It all grew very steadily. We began working with a licensing company in Italy, who worked on the production of all our ready-to-wear pieces for about five years. We’ve always made all the major showpieces in-house in our atelier. Around a year and a half ago, I began to look at where the fashion world was going, and realised I had to adapt my business. For an independent label to compete with the big guys, we needed to have substantial backing to enter the ready-to-wear world. I felt that what we were doing as a brand was different, which was why I made the decision to pull away from ready-to-wear and concentrate on couture. We showed our first couture collection last July in Paris and have not looked back since.

The Giles Deacon Studio is in the Old Truman Brewery; and I think you can’t get more London that that. Do you think being in London is intrinsic to your brand?
This is actually my third different office space in here. I had a different space in the mid-to-late nineties, then moved to a larger space, and then moved back here six years later. The Old Truman Brewery has really been at the centre for the whole east-end rejuvenation; enabling designers to have spaces to work and build up a community of artists where everyone knows everyone. It has changed the whole brick lane scene! While it has always been a very cosmopolitan community, it is now a worldwide destination for tourists, while also being a creative melting pot.

Being in London is definitely intrinsic to my brand; and it's really important to have a studio here. Even if I worked all over the world, I really love the atmosphere here — there is always something going on!

Throughout your career, you’ve had several playful collaborations from Mulberry to New Look, and even Müller! How do you go about finding the right brands and the right people to collaborate with?
I think Mulberry is a really good example. Stuart Vevers was working there at the time; and we had worked together before and I knew the product really well. At the same time, we would also do things like Müller, which was really fun and playful. I illustrate and draw and awful lot, and Müller was a fun way to get our name out there which in turn helps my brand. We also have a line with Debenhams and its very important for their customer as well - I just like the democracy of it all! Even with yoghurt you can get a piece of Giles Deacon.

You’ve made several TV appearances throughout the years; becoming a judge in Britain’s Next Top model, and starring in New Look Style the Nation with Barbara Horspool. Do you want to do more TV?
I love doing TV. The first time I ever did television was for Britain’s Next Top Model which was lots of fun; we had Isabella Blow and Elizabeth Hurley who did the presenting. Style The Nation was interesting as I was presenting with Nick Grimshaw, who was well on the way to becoming the household name that he is today. We did that for six weeks every Saturday morning at 7 am, and it was a real eye opener to the commitment of TV. I really enjoyed it and would definitely do some more.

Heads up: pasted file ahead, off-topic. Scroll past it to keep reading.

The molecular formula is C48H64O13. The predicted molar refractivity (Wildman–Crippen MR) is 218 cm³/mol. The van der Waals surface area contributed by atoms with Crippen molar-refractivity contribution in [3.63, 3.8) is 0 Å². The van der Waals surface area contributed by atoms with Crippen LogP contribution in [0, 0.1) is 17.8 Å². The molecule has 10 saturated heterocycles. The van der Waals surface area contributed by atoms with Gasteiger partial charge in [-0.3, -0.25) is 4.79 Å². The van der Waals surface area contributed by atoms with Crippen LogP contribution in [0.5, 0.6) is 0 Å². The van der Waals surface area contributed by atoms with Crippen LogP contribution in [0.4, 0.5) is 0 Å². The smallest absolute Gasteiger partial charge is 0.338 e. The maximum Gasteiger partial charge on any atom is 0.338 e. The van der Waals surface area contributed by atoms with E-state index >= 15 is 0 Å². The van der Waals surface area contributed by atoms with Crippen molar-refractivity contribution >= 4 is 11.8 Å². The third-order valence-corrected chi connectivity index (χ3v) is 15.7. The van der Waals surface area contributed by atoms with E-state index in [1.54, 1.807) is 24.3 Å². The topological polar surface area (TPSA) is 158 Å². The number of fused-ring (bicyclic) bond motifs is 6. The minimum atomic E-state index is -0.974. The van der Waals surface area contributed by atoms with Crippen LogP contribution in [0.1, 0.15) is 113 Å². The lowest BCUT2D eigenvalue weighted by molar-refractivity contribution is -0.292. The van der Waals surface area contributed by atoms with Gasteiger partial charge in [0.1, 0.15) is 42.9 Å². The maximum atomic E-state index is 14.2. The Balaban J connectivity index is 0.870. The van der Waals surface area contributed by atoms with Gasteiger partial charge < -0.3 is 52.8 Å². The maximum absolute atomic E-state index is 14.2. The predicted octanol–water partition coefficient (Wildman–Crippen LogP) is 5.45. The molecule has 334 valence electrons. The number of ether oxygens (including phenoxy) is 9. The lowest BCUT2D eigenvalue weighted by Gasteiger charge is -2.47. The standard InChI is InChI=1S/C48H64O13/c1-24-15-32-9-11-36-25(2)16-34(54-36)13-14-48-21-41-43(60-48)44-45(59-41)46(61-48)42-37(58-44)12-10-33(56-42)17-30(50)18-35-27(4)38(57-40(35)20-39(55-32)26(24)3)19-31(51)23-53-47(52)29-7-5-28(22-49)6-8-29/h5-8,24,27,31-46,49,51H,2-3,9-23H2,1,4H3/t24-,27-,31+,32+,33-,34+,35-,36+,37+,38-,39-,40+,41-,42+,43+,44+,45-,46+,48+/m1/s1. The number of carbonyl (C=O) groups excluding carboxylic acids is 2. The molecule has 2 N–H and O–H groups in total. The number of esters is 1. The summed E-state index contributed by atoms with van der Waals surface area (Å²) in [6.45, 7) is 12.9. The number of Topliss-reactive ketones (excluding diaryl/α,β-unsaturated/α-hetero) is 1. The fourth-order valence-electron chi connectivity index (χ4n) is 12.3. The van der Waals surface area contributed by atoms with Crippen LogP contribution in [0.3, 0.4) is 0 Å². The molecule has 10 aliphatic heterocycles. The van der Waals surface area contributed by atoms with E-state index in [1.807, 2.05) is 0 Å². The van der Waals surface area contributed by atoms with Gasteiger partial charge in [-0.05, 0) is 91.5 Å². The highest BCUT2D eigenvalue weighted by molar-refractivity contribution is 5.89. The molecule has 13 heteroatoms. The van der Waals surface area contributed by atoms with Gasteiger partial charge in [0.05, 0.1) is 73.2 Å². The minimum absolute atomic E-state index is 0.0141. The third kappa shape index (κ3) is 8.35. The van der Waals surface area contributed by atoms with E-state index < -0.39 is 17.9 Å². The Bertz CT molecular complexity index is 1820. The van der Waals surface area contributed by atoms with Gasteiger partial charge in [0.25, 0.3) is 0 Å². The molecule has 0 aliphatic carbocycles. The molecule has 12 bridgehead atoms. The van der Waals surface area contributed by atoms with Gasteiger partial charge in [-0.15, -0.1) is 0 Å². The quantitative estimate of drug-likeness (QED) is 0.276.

This year was a big year for Giles Deacon, with the launch of your first couture collection. What inspired you to go in this direction?
We’ve been doing private client sales for quite some time; and there has been a lot of interest on the couture side of the company. I feel really passionately about the combination of traditional techniques and modern technology. I felt that in order to stand out, I needed to have my vision for the next ten years ready — and that was couture technology. We slowly started working on our first couture collection, and we’ve had lovely order from private clients and worked with some shows and trunk shows independently.

The technology is really fascinating. We can now have clients make avatars of themselves and make mannequins through 3D modelling, which cuts down fitting times. For me, I like to keep everything fresh and new. The system we know is broken to a degree and is very confused in the direction it is going; whether its see-now-buy-now, or the changing fashion calendars. It’s really difficult for a small label to do something really special, and to give people something that they can respect and are willing to wait for. Made-to-measure is something really special, and is a way to get the uniqueness of the pieces — no two pieces are the same.

What are you working on now? What can we expect from Giles Deacon in 2017?
We are currently working on our couture show in July and I think that there’s going to be a more technological aspect implemented into the collection and into the business. We want to continue to build in the direction we’ve chosen to go on. We’ve got an e-commerce platform which is about ready to finish, and it’s going to link directly to the couture collection. There are gonna be elements of prints and jacquards in the collection which could then be made available in a varied product range — a very beautiful beach towel for example. There are all sorts of ways that we can think of incorporating the couture elements into a bigger world.

Finally, how do you think designers like yourself have changed and continue to change the face of London Fashion?
We are a fourteen year old label now, and we are continuing to follow our path. I’ve never been one to do what everyone else does, and I’ve always tried to keep what we do different from everyone else. I think there’s a lot of brilliant things happening in the London fashion scene, and that’s what is great about London - everybody really does their own thing and that makes it unique from other fashion capitals.



Portraits by Chris Baker

Words by Hannah Tan